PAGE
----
Benign MS is defined by a mild disease subtype characterized by low disability levels as reflected by the EDSS despite long-standing disease. Because elevated TGF-α/VEGF-B ratios and AHR agonistic activity promote anti-inflammatory effects in an animal model of MS,1,6,13,20 we hypothesized that patients with benign MS might have unaffected TGF-α/VEGF-B ratios and AHR agonistic activity. Therefore, we analyzed serum samples of RRMS patients with benign MS (Table 1) with an EDSS of 0 despite long-standing disease. Indeed, levels of TGF-α, VEGF-B, the TGF-α/VEGF-B ratio, and AHR agonistic activity were unaltered compared with controls (eFigure 2, links.lww.com/NXI/A534). Collectively, patients with benign MS exhibited no changes in the TGF-α/VEGF-B ratio or AHR agonistic activity as compared to controls.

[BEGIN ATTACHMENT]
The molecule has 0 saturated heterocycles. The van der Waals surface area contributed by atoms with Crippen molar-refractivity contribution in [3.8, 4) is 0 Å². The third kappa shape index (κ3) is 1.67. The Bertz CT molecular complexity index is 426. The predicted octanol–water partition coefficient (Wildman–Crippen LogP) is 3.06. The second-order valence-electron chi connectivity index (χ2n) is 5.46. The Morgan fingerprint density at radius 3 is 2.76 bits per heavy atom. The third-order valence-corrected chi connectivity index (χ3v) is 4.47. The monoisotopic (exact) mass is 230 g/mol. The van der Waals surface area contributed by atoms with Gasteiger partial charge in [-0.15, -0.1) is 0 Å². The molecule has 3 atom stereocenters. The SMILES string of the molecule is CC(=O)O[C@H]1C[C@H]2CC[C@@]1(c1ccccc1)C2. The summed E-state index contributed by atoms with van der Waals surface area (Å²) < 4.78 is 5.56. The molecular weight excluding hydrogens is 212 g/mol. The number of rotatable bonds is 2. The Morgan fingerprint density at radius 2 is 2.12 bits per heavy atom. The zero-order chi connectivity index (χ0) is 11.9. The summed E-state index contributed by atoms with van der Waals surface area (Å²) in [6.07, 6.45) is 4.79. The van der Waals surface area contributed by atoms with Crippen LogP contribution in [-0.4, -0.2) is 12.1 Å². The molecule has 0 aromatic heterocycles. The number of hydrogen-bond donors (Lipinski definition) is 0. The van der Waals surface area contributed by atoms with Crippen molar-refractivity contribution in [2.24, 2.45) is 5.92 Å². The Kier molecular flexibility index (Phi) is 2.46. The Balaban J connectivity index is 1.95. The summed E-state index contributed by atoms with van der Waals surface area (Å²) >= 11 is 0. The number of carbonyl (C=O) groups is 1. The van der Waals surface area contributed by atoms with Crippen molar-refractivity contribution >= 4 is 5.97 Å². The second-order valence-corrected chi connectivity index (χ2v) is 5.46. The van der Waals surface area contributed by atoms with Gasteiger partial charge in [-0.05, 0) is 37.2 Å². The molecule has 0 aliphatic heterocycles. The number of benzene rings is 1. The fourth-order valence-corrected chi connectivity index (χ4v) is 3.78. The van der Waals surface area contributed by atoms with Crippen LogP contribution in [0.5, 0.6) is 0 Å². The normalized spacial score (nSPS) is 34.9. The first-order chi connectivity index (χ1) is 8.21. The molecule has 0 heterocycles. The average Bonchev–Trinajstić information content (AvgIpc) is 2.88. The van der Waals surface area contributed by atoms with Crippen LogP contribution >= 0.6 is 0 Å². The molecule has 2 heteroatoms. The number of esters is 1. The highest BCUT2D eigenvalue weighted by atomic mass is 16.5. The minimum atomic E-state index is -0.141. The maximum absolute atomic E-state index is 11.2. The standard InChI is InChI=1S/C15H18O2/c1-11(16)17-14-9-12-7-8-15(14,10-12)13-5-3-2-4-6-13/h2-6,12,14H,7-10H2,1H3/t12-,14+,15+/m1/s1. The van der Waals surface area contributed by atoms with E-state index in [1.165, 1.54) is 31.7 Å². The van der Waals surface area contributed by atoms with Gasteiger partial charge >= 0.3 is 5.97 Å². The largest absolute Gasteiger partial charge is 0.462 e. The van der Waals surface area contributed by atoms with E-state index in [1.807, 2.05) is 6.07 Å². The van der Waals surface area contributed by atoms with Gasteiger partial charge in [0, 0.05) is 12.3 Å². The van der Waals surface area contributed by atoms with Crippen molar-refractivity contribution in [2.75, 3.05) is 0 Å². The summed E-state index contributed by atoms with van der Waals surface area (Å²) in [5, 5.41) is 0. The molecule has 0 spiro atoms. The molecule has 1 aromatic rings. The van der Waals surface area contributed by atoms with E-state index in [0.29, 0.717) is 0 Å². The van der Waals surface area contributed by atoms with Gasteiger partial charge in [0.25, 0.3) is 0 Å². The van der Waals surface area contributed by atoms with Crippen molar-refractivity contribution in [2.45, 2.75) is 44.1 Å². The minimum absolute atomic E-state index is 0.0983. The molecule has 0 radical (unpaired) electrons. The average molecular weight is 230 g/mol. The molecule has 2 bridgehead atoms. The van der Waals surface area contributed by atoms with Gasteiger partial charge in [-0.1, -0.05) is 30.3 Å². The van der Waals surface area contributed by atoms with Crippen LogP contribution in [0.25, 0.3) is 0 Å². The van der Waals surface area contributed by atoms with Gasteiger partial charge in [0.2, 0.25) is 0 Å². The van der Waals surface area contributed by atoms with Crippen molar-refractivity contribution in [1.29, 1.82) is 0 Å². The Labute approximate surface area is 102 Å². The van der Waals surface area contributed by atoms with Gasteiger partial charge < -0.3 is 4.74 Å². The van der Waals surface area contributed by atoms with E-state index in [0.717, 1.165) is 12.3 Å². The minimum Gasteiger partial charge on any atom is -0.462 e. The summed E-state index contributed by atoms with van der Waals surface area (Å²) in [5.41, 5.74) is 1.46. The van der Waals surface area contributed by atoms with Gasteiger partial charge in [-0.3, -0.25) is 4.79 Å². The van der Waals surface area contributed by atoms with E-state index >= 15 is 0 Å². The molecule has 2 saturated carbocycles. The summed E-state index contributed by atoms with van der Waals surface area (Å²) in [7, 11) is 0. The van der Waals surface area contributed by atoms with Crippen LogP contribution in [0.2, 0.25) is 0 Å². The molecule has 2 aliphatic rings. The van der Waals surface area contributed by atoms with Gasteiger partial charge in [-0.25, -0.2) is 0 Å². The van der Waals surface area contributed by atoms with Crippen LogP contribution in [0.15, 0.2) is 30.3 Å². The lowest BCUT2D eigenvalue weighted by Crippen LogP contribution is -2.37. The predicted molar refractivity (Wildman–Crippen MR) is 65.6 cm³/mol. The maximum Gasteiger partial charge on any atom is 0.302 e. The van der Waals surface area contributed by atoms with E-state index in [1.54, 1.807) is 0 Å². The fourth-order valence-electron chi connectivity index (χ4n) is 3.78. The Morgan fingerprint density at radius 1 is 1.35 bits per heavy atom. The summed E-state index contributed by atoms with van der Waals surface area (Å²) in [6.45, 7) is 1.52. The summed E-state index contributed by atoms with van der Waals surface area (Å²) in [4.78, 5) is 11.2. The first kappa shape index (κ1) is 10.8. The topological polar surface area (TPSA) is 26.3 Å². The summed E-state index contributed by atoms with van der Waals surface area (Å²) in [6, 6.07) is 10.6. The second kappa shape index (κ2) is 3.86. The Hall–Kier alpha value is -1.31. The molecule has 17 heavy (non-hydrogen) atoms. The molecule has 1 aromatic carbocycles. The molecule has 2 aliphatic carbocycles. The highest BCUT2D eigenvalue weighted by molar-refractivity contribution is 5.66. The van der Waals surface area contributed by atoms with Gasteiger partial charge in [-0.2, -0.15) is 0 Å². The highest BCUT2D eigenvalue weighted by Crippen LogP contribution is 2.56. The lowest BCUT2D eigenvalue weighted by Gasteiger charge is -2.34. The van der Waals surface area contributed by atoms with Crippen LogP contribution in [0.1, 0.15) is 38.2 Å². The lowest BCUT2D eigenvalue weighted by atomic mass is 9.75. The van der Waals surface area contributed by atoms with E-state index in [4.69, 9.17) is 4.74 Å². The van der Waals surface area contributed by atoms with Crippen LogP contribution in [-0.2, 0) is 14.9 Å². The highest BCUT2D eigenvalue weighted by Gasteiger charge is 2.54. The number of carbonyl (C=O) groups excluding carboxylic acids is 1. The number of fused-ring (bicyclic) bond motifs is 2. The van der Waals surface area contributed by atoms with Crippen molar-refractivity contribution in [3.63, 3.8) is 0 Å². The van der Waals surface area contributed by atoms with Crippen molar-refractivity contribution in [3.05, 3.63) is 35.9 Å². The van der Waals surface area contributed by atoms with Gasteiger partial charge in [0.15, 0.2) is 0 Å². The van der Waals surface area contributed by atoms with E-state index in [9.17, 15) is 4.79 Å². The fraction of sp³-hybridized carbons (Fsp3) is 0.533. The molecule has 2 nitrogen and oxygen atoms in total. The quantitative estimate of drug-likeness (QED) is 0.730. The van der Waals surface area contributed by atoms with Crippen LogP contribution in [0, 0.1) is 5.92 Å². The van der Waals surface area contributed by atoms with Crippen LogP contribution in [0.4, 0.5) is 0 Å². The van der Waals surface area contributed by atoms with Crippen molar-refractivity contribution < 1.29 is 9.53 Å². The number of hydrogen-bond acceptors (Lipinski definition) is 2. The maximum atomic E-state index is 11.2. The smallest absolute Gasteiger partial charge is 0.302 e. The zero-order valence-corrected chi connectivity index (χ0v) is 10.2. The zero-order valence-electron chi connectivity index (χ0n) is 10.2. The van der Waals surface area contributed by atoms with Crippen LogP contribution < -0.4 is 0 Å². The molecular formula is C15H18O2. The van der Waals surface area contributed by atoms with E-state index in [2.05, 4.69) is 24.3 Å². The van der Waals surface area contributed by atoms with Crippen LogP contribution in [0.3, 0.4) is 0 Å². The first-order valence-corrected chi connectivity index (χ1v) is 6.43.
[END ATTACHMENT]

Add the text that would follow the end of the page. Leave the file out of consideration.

TGF-α/VEGF-B Ratio and AHR Ligand Levels Correlate With Disease Severity
Because our previous studies in serum samples of patients with MS as well as in the animal model of MS had suggested a protective role of AHR ligand levels in autoimmune CNS inflammation, we sought to determine whether the TGF-α/VEGF-B ratio and AHR net activity were linked to disease severity. Indeed, both elevated TGF-α/VEGF-B ratios (Figure 4A) and increases in AHR agonistic activity (Figure 4B) correlated with lower disease severity as determined by the EDSS.
AHR Ligand Levels Determine Disease Severity in MS and Time to Conversion in CIS